28 April 2022
By Mary Bermingham
The European Commission today announced that Cork is to become one of Europe’s first climate neutral cities. Cork, along with Dublin, was selected as one of 100 cities who will lead the way on climate action and smart cities across Europe.
Working with partners in the public and private sector and with local residents, Cork City Council will lead the transition to becoming a climate neutral and smart city by 2030 as part of the EU Cities Mission.
President of the European Commission, Ursula von der Leyen said:
“The green transition is making its way all over Europe right now. But there’s always a need for trailblazers, who set themselves even higher goals. These cities are showing us the way to a healthier future. We will support them on this. Let’s begin the work today.”
The Cities Mission will receive €360 million of Horizon Europe funding over the period 2022-23 as they begin the journey towards climate neutrality. Cork City Council’s bid was supported by Government through the Department of An Taoiseach who said “this initiative will allow for participating cities to be at the forefront of demonstrating how local authorities, relevant public bodies, business, third level institutions, civil society and citizens can work together in practical ways to tackle emissions”.
Lord Mayor of Cork, Cllr Colm Kelleher said:
“Cork City is positioned to be the faastest growing city in the country. Being selected today as one of the first 100 cities to lead on climate neutrality is a fantastic endorsement of Cork City Council’s vision to achieve this growth sustainably, without sacrificing quality of life. The prioritisation of climate action will ensure that Cork can play a local role in addressing the most pressing global challenge of our time”.
“We all need to join together to achieve this goal whether you are a resident, visitor to the city, in business or seeking to invest in Cork: being climate neutral is about lower energy bills, less congestion, more sustainable transport options and living in communities where it’s easier to be healthy,”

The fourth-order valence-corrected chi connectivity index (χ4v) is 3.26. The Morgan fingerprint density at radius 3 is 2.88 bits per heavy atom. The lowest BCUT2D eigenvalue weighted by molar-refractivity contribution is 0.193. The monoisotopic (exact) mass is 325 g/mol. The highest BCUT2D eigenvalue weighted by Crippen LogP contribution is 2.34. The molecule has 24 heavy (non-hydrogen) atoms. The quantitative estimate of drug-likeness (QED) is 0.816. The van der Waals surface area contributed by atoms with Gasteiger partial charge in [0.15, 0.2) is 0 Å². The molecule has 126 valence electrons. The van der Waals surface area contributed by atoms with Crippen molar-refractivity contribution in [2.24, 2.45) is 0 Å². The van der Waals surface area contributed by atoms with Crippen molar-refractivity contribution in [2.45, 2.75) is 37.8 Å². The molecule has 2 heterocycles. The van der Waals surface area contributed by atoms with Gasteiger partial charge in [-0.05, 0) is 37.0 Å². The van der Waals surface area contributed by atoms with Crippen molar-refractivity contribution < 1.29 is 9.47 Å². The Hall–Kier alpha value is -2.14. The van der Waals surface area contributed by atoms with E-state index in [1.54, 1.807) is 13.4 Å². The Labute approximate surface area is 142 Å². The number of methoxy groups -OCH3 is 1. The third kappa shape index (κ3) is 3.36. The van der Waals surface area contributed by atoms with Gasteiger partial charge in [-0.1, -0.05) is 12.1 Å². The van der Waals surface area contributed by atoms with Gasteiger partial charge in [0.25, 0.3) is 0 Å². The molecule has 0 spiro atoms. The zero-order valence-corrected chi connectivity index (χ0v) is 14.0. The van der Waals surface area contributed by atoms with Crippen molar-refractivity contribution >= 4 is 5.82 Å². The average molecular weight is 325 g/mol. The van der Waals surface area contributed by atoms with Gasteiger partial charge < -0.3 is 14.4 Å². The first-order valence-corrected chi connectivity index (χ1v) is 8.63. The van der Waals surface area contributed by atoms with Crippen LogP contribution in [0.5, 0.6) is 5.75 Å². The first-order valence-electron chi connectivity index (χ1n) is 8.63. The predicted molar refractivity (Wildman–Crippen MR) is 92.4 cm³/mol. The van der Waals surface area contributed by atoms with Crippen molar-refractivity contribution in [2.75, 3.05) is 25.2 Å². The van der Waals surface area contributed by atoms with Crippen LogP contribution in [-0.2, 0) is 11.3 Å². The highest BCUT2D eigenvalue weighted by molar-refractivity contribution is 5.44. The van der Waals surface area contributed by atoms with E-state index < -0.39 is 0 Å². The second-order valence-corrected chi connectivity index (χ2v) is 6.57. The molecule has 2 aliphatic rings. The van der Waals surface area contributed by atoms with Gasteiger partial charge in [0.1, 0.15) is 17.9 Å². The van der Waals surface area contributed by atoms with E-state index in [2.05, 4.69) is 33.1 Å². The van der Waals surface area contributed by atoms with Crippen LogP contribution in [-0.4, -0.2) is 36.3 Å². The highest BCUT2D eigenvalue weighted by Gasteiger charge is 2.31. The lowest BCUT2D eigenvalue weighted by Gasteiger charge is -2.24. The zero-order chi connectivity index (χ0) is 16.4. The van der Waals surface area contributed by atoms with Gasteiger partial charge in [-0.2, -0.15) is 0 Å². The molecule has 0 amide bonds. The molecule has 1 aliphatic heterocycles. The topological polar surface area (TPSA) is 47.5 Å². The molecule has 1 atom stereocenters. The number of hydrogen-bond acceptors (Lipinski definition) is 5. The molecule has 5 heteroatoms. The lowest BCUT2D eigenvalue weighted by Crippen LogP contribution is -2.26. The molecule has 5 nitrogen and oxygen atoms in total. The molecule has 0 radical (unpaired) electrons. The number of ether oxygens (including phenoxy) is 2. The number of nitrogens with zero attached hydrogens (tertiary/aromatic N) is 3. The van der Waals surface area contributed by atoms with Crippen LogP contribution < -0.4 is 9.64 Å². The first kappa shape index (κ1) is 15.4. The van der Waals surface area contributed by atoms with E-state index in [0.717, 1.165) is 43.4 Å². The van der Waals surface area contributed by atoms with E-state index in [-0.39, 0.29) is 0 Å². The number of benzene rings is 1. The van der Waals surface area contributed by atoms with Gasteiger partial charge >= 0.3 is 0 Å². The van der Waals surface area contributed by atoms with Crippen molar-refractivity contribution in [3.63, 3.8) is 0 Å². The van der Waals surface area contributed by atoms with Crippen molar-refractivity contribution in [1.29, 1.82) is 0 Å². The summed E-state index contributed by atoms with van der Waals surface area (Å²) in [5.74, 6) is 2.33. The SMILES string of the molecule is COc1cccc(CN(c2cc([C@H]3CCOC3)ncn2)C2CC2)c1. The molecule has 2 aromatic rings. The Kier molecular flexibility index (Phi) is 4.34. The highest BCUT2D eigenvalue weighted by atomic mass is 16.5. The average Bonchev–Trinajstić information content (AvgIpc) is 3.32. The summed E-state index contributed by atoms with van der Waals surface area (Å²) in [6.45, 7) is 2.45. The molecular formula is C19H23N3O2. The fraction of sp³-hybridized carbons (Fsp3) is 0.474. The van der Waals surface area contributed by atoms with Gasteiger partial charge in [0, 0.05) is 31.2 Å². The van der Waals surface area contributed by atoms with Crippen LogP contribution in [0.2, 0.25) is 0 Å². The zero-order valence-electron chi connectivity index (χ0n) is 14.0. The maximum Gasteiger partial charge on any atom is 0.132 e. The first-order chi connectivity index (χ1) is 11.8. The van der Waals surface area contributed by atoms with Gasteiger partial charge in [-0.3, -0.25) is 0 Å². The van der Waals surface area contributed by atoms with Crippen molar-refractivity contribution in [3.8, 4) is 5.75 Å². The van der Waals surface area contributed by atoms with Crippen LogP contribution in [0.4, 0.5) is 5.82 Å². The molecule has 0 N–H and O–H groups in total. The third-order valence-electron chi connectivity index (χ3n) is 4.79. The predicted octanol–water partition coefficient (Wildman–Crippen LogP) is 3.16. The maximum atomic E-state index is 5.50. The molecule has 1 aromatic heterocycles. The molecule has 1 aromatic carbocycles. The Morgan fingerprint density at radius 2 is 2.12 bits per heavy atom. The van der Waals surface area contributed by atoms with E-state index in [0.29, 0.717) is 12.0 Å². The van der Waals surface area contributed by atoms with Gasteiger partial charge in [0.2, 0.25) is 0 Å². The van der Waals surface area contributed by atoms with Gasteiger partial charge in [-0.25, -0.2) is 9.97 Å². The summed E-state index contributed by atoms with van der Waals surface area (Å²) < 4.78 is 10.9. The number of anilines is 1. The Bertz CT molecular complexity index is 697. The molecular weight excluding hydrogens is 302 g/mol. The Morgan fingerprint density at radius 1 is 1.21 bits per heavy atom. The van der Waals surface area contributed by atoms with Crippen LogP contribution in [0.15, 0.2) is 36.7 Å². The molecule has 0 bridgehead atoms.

Cork’s bid was evaluated across six categories including capacity, collaboration, ambition, integrated holistic approach, preparedness and digitisation. According to the European Commission, the Mission wants to bring cities of different sizes within its scope. Benefits of the designation include unlocking funding and finance opportunities, tailor made advice and support through a national co-ordination network.
Cork City Council Chief Executive, Ann Doherty said:
“We are delighted to have been selected by the European Commission as one of 100 ‘Mission Cities’ who will play a leading role, nationally and locally, in achieving the goals and objectives of the Government’s Climate Action Plan and the European Green Deal. This new status places us at the heart of the urban sustainability agenda in Europe. It will also mean a front loading of planned investment in the city so that we can accelerate our vision to meet the ambitious growth targets set for us in the National Planning Framework, Ireland 2040 while leading on sustainability and climate action”.
“This new designation by Europe positions us as a much more attractive city to live, work, study, do business and invest in. While we have made considerable progress in the spheres of climate action and smart cities, I acknowledge that when compared with some of our EU counterparts we have possibly further to travel to achieve our ambition,”
In making the application, the challenge ahead was not downplayed as we are coming from a comparatively low base but it is an acknowledgement of our ambition, achievements to date and commitment to growing Cork as a sustainable compact liveable city. Our initial focus will be on coalition building across all sectors and communities as the path to climate neutrality will require extensive collaboration and engagement with our local, national and international partners,”
Cork City Council is keen to take a leading civic role in climate action. In doing so, we can improve quality of life, by reducing emissions, providing healthy living options, and continuing to build a sense of belonging with our increasingly diverse community. This can be a win-win for residents of Cork, support the accelerated delivery of infrastructure and improve the attractiveness of Cork as a place to visit and invest in. We can only achieve this ambition if we work together with communities, Government Departments and State Agencies to achieve our ambitions for the city.
Earlier this year, the European Commission sought cities to join the Horizon Europe Mission on Climate-Neutral and Smart Cities.
The objectives of the mission are to achieve 100 climate-neutral and smart European cities by 2030 and to ensure these cities act as testbeds for innovation in climate action enabling all European cities to follow suit by 2050.